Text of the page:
Teenage Driving Fatalities The Writer Term Paper

Excerpt from Term Paper :

(8-16) Furthermore, the tendency to take risks may be increased by peer pressure, emotional lability, and other stresses. Finally, teenagers drive more frequently under higher risk conditions (ie, at night and/or without seatbelts). (1)

The American Academy of Pediatrics, the National Highway Traffic Safety Administration, and other governmental, private, and professional organizations have recommended legislation to institute a program of graduated driver licensing (GDL). These programs remove driving restrictions in stages as the TD gains experience and maturity, until full licensure is granted a minimum of 18 months after the learner's permit is obtained. (17) This type of program has been shown to decrease the crash rate of TDs in New Zealand, Canada, and several states in the United States. (18-22) Each of these programs incorporates different features of the National Highway Traffic Safety Administration recommendations, yet it has not been well established which components are the most effective. In the present study, we determined the population-based rate of crashes that involved TDs in a single state, hospital charges associated with all people involved in those crashes, and the characteristics of these crashes to determine the potential effectiveness of various components of GDL programs. We hypothesized that TDs are overrepresented in crashes, especially at night, that TDs wear seatbelts less often, and that the presence of passengers significantly increases the risk of a crash that results in fatal or nonfatal injury.


Data Sources

Four data sets were used in these analyses: 1) Utah MVC records; 2) the Utah hospital discharge database; 3) the Utah Emergency Department database; and 4) the Utah Division of Motor Vehicles driver license file. The 1992 to 1996 MVC records were obtained from the Utah Department of Transportation, Division of Traffic and Safety. This crash database contains information on all reportable crashes (defined as occurring on a public road and resulting in at least 1 injury or at least $1,000 in property damage). These data are collected on reports that are filled out by police officers at the scene of the crash. Data points include detailed information on the time, location, type of crash, vehicles, drivers, and any other people involved (eg, passengers, pedestrians).

The 1992 to 1996 hospital discharge database was acquired from the Utah Health Data Committee/Office of Health Data Analysis, Utah Department of Health. The Utah Department of Health mandates that all licensed hospitals report all inpatient admissions. The hospital discharge database includes demographic information and up to 9 International Classification of Diseases-Ninth Revision diagnosis codes and 5 procedure codes, up to 2 external-cause-of-injury codes (E codes), discharge status, and hospital charges.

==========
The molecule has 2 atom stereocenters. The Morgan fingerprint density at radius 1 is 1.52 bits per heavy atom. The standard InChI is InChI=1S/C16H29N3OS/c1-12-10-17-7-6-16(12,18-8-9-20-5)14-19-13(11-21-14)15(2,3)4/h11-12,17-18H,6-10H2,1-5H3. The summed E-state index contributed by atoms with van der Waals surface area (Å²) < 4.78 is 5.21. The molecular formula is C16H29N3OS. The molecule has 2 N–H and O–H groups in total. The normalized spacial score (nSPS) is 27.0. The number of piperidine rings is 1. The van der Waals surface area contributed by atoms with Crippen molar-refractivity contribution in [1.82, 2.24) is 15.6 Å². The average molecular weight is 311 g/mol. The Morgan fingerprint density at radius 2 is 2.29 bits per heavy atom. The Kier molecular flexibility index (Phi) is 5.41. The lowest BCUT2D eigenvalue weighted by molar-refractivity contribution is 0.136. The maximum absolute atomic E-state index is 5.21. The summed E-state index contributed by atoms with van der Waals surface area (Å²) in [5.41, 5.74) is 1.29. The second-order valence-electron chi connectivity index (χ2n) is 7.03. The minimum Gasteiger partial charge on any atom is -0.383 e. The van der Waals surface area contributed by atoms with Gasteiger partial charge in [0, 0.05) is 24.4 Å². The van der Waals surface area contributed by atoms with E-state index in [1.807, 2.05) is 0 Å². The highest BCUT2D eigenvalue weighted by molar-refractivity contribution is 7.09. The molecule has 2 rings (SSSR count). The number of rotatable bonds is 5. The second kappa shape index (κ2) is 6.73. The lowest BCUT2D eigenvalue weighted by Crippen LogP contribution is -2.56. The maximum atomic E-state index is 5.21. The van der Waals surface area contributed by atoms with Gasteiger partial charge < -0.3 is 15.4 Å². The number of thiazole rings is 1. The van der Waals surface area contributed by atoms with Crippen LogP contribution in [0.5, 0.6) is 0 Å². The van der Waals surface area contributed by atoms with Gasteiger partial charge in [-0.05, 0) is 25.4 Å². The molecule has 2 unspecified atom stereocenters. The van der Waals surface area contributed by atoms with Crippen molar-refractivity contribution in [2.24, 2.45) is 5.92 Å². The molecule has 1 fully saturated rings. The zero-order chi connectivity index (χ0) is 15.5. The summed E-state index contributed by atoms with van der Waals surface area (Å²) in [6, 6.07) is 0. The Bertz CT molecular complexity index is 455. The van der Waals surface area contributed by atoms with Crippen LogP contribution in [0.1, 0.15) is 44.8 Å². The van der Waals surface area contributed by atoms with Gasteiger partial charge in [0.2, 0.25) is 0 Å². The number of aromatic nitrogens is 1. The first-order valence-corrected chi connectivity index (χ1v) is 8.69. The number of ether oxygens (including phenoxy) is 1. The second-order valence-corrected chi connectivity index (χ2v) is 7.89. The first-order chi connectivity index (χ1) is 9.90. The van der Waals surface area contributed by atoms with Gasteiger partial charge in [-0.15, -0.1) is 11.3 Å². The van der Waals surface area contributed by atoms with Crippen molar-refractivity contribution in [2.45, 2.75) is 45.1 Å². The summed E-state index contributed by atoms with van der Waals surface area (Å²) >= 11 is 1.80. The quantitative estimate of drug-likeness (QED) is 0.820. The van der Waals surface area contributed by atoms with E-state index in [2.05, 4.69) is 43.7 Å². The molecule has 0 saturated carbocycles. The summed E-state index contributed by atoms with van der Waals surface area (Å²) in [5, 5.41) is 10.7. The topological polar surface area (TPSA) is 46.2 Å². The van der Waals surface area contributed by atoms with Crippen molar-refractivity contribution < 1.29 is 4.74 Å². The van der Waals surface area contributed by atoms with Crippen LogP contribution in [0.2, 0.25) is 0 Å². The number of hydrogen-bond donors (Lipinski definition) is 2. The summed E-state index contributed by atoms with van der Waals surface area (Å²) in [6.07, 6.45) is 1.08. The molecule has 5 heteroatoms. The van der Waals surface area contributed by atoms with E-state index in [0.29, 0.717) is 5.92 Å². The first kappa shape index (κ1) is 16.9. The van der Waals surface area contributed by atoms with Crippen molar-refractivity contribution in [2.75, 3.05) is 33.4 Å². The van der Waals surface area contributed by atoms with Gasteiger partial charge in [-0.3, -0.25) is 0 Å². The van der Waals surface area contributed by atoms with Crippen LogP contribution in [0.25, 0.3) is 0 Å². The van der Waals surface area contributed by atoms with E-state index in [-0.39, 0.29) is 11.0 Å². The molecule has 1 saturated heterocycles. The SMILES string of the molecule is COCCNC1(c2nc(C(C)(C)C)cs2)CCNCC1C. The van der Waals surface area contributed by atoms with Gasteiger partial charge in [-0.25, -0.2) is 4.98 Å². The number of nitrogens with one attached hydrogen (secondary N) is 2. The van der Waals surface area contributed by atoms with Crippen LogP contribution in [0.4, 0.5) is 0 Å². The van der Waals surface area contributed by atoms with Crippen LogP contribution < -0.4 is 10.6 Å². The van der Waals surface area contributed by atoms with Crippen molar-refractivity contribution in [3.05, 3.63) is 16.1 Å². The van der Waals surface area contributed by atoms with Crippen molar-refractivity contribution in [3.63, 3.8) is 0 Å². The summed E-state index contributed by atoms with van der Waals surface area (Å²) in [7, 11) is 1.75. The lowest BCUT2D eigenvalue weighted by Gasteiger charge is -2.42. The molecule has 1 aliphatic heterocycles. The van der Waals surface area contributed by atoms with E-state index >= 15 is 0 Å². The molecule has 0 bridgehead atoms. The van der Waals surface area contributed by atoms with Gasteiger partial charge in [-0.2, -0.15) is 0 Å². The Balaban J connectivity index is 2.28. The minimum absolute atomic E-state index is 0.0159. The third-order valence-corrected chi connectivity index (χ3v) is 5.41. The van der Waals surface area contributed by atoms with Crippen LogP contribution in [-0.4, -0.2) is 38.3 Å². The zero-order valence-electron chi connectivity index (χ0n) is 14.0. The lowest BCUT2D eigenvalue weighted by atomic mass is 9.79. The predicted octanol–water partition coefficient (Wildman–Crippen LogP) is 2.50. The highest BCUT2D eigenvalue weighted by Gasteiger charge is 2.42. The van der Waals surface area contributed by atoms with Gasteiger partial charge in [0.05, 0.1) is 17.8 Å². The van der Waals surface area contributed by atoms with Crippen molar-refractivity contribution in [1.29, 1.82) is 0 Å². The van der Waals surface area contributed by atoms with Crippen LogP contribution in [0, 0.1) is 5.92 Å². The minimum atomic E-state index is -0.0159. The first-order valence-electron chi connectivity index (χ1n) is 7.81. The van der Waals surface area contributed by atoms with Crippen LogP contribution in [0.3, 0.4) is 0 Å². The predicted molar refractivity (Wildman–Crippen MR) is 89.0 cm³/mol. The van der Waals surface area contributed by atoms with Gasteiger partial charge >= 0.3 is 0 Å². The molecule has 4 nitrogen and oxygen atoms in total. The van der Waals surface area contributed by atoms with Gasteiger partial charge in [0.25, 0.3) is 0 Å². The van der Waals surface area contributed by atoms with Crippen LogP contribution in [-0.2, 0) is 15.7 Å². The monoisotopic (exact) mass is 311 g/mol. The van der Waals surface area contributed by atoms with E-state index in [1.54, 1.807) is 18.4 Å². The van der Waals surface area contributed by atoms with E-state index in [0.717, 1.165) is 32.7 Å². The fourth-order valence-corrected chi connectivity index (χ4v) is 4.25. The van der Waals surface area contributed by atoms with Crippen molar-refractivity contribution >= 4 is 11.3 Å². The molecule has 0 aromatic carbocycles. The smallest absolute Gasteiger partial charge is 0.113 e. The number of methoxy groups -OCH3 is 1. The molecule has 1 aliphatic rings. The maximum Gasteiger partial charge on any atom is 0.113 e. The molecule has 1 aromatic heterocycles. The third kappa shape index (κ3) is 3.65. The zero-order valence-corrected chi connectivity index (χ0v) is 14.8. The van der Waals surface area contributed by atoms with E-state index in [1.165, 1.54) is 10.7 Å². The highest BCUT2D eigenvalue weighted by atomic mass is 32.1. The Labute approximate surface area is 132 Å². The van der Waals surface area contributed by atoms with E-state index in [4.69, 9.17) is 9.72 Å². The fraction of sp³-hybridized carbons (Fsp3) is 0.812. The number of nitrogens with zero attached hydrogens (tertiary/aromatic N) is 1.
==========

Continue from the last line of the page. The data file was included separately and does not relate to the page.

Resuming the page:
Emergency department (ED) records for 1996, the first year for which they were complete, were acquired from the Utah Department of Health. The Department of Health mandates that all Utah licensed hospitals report information on ED patient encounters. The ED database includes demographic information, up to 9 International Classification of Diseases-Ninth Revision diagnosis codes and 5 procedure codes, up to 2 E. codes, discharge status, and hospital charges. Patients in this database were by definition treated and released from the ED.

The driver license file includes all information required for a driver's license, as well as the original and current issue dates and expiration date. The Institutional Review Board of the University of Utah approved use of these databases for this study.

Probabilistic Linkage

The database that was used for analysis was created by probabilistically linking the crash and inpatient databases for 1992 to 1996. ED data were included in the 1996 linkage. Jaro (23) described probabilistic linkage. By comparing several common fields, probabilistic linkage uses an iterative approach to mathematically linking databases. The variables used for linkage in this study included date of incident, date of birth, hospital code, county code, city code, gender, and age. Successful linkage is affected by errors in the data sources as well as the effectiveness of the method used to achieve the linkage. Because the crash database includes noninjured persons, a substantial portion of the crash database is expected not to link with an inpatient or ED record.

To eliminate 16- or 17-year-old teenagers who were not yet licensed, as well as older unlicensed drivers, the driver license file was linked to the crash database and any unmatched drivers were eliminated from our analyses. Probabilistic record linkage was performed using Automatch 4.2 (Matchware Technologies, Inc., Boston, MA).


To study the group of inexperienced drivers that would be most affected by interventions such as a GDL program, we compared 16- to 17-year-old drivers with 18- to 59-year-old drivers. Sixteen- to 17-year-old drivers are referred to as TDs, and 18- to 59-year-old drivers are referred to as adult drivers. A person who is "hospitalized" is one who is probabilistically linked to a hospital discharge record, and a person who is seen in the ED is one who is linked

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